#1 NEW YORK TIMES BESTSELLER • “The Uninhabitable Earth hits you like a comet, with an overflow of insanely lyrical prose about our pending Armageddon.”—Andrew Solomon, author of The Noonday Demon
NAMED ONE OF THE BEST BOOKS OF THE YEAR BY The New York Times Book Review • Time • NPR • Toronto Star • GQ • The Times Literary Supplement • The New York Public Library
It is worse, much worse, than you think. If your anxiety about global warming is dominated by fears of sea-level rise, you are barely scratching the surface of what terrors are possible—food shortages, refugee emergencies, climate wars and economic devastation.
An “epoch-defining book” (The Guardian) and “this generation’s Silent Spring” (The Washington Post), The Uninhabitable Earth is both a travelogue of the near future and a meditation on how that future will look to those living through it—the ways that warming promises to transform global politics, the meaning of technology and nature in the modern world, the sustainability of capitalism and the trajectory of human progress.
The Uninhabitable Earth is also an impassioned call to action. For just as the world was brought to the brink of catastrophe within the span of a lifetime, the responsibility to avoid it now belongs to a single generation—today’s.
Praise for The Uninhabitable Earth
“The Uninhabitable Earth is the most terrifying book I have ever read. Its subject is climate change, and its method is scientific, but its mode is Old Testament. The book is a meticulously documented, white-knuckled tour through the cascading catastrophes that will soon engulf our warming planet.”—Farhad Manjoo, The New York Times
“Riveting. . . . Some readers will find Mr. Wallace-Wells’s outline of possible futures alarmist. He is indeed alarmed. You should be, too.”—The Economist
“Potent and evocative. . . . Wallace-Wells has resolved to offer something other than the standard narrative of climate change. . . . He avoids the ‘eerily banal language of climatology’ in favor of lush, rolling prose.”—Jennifer Szalai, The New York Times
“The book has potential to be this generation’s Silent Spring.”—The Washington Post
“The Uninhabitable Earth, which has become a best seller, taps into the underlying emotion of the day: fear. . . . I encourage people to read this book.”—Alan Weisman, The New York Review of Books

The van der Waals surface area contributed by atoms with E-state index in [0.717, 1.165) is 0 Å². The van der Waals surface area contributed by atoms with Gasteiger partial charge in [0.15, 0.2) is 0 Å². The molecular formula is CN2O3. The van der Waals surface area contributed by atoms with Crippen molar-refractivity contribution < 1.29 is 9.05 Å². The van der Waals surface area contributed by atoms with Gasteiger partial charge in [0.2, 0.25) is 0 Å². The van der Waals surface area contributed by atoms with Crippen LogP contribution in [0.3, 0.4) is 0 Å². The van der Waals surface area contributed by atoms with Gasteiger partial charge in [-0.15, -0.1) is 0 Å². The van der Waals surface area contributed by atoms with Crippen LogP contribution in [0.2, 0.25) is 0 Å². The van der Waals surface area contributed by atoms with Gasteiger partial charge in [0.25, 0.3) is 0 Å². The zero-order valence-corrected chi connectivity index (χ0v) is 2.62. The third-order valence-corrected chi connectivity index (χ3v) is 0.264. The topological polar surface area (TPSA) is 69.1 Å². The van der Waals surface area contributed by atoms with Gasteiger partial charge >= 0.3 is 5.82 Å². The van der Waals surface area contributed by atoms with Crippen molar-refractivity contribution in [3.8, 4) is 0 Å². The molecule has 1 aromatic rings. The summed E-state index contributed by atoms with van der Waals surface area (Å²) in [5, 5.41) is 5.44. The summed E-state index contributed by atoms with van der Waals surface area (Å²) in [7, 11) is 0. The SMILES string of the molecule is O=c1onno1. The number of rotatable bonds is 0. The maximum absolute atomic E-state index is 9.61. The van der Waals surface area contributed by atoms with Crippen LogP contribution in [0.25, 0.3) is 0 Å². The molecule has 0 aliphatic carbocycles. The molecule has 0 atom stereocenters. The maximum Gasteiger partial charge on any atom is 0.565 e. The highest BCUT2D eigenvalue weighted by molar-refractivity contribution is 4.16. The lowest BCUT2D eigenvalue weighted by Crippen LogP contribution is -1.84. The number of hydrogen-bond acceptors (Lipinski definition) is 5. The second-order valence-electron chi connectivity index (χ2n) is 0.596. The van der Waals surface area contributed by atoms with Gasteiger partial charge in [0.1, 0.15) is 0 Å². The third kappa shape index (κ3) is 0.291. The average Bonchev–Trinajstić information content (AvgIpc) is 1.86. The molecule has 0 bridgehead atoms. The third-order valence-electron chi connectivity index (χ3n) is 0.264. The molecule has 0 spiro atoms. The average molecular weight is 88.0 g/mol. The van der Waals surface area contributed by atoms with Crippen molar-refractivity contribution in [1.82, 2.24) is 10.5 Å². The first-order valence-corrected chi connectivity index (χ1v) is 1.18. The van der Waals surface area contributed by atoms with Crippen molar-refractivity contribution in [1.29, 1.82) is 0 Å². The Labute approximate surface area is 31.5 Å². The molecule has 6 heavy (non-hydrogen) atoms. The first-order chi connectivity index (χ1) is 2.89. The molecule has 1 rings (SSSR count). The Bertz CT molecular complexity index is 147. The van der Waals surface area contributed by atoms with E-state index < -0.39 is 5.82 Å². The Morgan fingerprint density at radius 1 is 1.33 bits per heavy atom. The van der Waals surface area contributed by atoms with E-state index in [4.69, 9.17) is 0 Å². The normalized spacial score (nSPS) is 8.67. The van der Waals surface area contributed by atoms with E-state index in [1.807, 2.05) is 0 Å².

Wallace-Wells, deputy editor of New York magazine, takes on global warming's probable apocalyptic consequences in this depressing but must-read account. Wallace-Wells covers well-known threats, such as that rising sea levels will drown low-lying population centers, and alarming secondary effects, including the loss of ice, which, by reducing the Earth's capacity to reflect heat back into the atmosphere, would only accelerate global warming. Wallace-Wells considers cultural disruptions as well for example, that rising temperatures could make the hajj to Mecca physically impossible. Wallace-Wells rigorously sources his contentions in detailed endnotes, making clear his gloominess is evidence-based. He also clarifies that his enumeration of calamities may only be the tip of the iceberg, as it is "a portrait of the future only as best it can be painted in the present." The cumulative effect is oppressive, and his brief references to remaining personally optimistic because what humanity has done to the planet it can somehow undo comes across as wishful thinking. At one point, he commends the reader for persisting in reading, observing that each chapter thus far has contained "enough horror to induce a panic attack in even the most optimistic." This statement stands as an apt summation of this intellectually rigorous, urgent, and often overwhelming look into a dire future.
Customer ReviewsSee All
Poorly written. I finished the book because I believe the topic is of paramount importance and was hoping to glean something insightful. Nothing. Condescending, a meandering rant.
It's very seldom that I put a book down before finishing it, but I couldn't take anymore after getting about halfway through "The Climate Kaleidoscope" section. Here's my advice for those wanting to learn more about climate change: get your hands on the author's notes and read whatever you want from those books and articles. "The Uninhabitable Earth" is just a summary of the science the author has gleaned, accompanied by his ranting, raving, contradictions, and endless condescensions. The "Cascades" section is sheer torture -- artificial, absolutely horribly written prose. If you're still determined to read this, I'll go ahead and give you a preview of what you will learn: the author hates Santa Barbara for some reason ("with its Mission-style impasto of infinite-seeming wealth"); he also hates the wealthy and ambitious, especially those who live in the western world ("gathering in those new megalopolises like moths to a flame"); and he must find the word "quotidian" stimulating in some way considering how many times he uses it. Honestly, that's what you're in for.